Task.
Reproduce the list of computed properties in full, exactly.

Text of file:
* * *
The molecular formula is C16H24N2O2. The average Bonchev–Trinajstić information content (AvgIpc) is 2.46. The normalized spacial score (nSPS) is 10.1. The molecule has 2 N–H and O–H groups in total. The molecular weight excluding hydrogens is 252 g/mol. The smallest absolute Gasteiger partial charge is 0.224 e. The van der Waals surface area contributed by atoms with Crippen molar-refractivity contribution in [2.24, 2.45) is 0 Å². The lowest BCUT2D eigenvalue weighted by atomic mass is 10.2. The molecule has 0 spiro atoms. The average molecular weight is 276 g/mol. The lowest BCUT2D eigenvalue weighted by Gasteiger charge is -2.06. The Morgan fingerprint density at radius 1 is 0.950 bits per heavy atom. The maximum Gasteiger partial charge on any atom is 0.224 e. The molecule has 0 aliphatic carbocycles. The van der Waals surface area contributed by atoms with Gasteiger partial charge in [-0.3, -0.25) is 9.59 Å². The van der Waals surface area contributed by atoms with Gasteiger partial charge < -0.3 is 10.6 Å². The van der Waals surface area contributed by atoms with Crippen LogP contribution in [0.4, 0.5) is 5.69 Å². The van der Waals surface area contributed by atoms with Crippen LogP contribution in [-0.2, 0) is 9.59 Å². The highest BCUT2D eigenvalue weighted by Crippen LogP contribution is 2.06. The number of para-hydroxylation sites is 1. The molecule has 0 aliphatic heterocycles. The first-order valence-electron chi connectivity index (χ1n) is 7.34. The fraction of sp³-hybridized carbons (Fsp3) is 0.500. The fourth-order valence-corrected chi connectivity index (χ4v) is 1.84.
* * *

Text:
The molecular formula is C16H24N2O2. The average Bonchev–Trinajstić information content (AvgIpc) is 2.46. The normalized spacial score (nSPS) is 10.1. The molecule has 2 N–H and O–H groups in total. The molecular weight excluding hydrogens is 252 g/mol. The smallest absolute Gasteiger partial charge is 0.224 e. The van der Waals surface area contributed by atoms with Crippen molar-refractivity contribution in [2.24, 2.45) is 0 Å². The lowest BCUT2D eigenvalue weighted by atomic mass is 10.2. The molecule has 0 spiro atoms. The average molecular weight is 276 g/mol. The lowest BCUT2D eigenvalue weighted by Gasteiger charge is -2.06. The Morgan fingerprint density at radius 1 is 0.950 bits per heavy atom. The maximum Gasteiger partial charge on any atom is 0.224 e. The molecule has 0 aliphatic carbocycles. The van der Waals surface area contributed by atoms with Gasteiger partial charge in [-0.3, -0.25) is 9.59 Å². The van der Waals surface area contributed by atoms with Gasteiger partial charge < -0.3 is 10.6 Å². The van der Waals surface area contributed by atoms with Crippen LogP contribution in [0.4, 0.5) is 5.69 Å². The van der Waals surface area contributed by atoms with Crippen LogP contribution in [-0.2, 0) is 9.59 Å². The highest BCUT2D eigenvalue weighted by Crippen LogP contribution is 2.06. The number of para-hydroxylation sites is 1. The molecule has 0 aliphatic heterocycles. The first-order valence-electron chi connectivity index (χ1n) is 7.34. The fraction of sp³-hybridized carbons (Fsp3) is 0.500. The fourth-order valence-corrected chi connectivity index (χ4v) is 1.84.